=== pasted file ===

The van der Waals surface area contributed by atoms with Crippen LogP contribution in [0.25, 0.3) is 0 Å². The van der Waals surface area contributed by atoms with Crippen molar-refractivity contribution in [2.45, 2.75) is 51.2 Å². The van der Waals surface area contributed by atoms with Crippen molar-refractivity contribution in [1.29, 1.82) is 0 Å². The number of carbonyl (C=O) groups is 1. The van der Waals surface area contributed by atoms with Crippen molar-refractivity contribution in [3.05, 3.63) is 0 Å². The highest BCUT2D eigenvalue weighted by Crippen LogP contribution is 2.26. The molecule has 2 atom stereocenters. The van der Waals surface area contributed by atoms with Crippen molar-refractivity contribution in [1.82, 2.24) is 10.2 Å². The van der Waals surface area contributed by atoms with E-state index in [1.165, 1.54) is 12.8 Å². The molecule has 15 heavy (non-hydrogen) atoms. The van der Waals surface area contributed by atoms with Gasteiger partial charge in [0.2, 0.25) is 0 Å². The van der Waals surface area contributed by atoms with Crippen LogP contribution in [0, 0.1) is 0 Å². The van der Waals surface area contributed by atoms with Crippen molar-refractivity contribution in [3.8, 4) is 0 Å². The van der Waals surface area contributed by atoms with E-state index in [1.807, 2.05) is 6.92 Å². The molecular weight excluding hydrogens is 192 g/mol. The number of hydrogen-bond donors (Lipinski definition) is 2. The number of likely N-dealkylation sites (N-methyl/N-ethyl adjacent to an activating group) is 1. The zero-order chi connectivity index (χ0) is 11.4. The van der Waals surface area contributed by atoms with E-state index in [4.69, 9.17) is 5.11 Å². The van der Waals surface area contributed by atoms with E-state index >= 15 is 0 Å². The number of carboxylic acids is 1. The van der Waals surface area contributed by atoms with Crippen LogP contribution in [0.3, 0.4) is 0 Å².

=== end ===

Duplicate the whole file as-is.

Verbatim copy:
The van der Waals surface area contributed by atoms with Crippen LogP contribution in [0.25, 0.3) is 0 Å². The van der Waals surface area contributed by atoms with Crippen molar-refractivity contribution in [2.45, 2.75) is 51.2 Å². The van der Waals surface area contributed by atoms with Crippen molar-refractivity contribution in [1.29, 1.82) is 0 Å². The number of carbonyl (C=O) groups is 1. The van der Waals surface area contributed by atoms with Crippen molar-refractivity contribution in [3.05, 3.63) is 0 Å². The highest BCUT2D eigenvalue weighted by Crippen LogP contribution is 2.26. The molecule has 2 atom stereocenters. The van der Waals surface area contributed by atoms with Crippen molar-refractivity contribution in [1.82, 2.24) is 10.2 Å². The van der Waals surface area contributed by atoms with E-state index in [1.165, 1.54) is 12.8 Å². The molecule has 15 heavy (non-hydrogen) atoms. The van der Waals surface area contributed by atoms with Gasteiger partial charge in [0.2, 0.25) is 0 Å². The van der Waals surface area contributed by atoms with Crippen LogP contribution in [0, 0.1) is 0 Å². The van der Waals surface area contributed by atoms with Crippen molar-refractivity contribution in [3.8, 4) is 0 Å². The van der Waals surface area contributed by atoms with E-state index in [1.807, 2.05) is 6.92 Å². The molecular weight excluding hydrogens is 192 g/mol. The number of hydrogen-bond donors (Lipinski definition) is 2. The number of likely N-dealkylation sites (N-methyl/N-ethyl adjacent to an activating group) is 1. The zero-order chi connectivity index (χ0) is 11.4. The van der Waals surface area contributed by atoms with E-state index in [4.69, 9.17) is 5.11 Å². The van der Waals surface area contributed by atoms with E-state index >= 15 is 0 Å². The number of carboxylic acids is 1. The van der Waals surface area contributed by atoms with Crippen LogP contribution in [0.3, 0.4) is 0 Å².